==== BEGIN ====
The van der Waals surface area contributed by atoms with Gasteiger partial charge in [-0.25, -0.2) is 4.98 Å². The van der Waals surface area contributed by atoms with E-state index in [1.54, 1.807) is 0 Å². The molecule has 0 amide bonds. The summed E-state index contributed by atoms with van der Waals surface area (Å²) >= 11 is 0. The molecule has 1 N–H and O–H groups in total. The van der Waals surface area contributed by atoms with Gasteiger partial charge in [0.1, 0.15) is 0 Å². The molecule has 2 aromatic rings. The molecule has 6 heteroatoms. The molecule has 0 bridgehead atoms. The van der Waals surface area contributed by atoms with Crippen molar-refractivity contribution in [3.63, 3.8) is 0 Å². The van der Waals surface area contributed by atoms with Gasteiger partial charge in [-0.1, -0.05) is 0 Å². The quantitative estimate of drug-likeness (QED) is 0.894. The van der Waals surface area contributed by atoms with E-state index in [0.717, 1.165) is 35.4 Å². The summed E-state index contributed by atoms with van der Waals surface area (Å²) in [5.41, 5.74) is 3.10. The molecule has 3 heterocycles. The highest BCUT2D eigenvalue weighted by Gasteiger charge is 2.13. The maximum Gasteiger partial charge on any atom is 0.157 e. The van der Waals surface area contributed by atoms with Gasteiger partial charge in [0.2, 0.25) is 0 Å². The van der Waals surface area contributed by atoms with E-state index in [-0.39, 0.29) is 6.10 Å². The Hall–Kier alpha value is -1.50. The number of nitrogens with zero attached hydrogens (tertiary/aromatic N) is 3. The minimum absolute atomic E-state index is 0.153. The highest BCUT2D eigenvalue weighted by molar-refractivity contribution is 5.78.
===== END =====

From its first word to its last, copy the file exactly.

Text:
The van der Waals surface area contributed by atoms with Gasteiger partial charge in [-0.25, -0.2) is 4.98 Å². The van der Waals surface area contributed by atoms with E-state index in [1.54, 1.807) is 0 Å². The molecule has 0 amide bonds. The summed E-state index contributed by atoms with van der Waals surface area (Å²) >= 11 is 0. The molecule has 1 N–H and O–H groups in total. The van der Waals surface area contributed by atoms with Gasteiger partial charge in [0.1, 0.15) is 0 Å². The molecule has 2 aromatic rings. The molecule has 6 heteroatoms. The molecule has 0 bridgehead atoms. The van der Waals surface area contributed by atoms with Crippen molar-refractivity contribution in [3.63, 3.8) is 0 Å². The van der Waals surface area contributed by atoms with Gasteiger partial charge in [-0.1, -0.05) is 0 Å². The quantitative estimate of drug-likeness (QED) is 0.894. The van der Waals surface area contributed by atoms with E-state index in [0.717, 1.165) is 35.4 Å². The summed E-state index contributed by atoms with van der Waals surface area (Å²) in [5.41, 5.74) is 3.10. The molecule has 3 heterocycles. The highest BCUT2D eigenvalue weighted by Gasteiger charge is 2.13. The maximum Gasteiger partial charge on any atom is 0.157 e. The van der Waals surface area contributed by atoms with Gasteiger partial charge in [0.2, 0.25) is 0 Å². The van der Waals surface area contributed by atoms with E-state index in [-0.39, 0.29) is 6.10 Å². The Hall–Kier alpha value is -1.50. The number of nitrogens with zero attached hydrogens (tertiary/aromatic N) is 3. The minimum absolute atomic E-state index is 0.153. The highest BCUT2D eigenvalue weighted by molar-refractivity contribution is 5.78.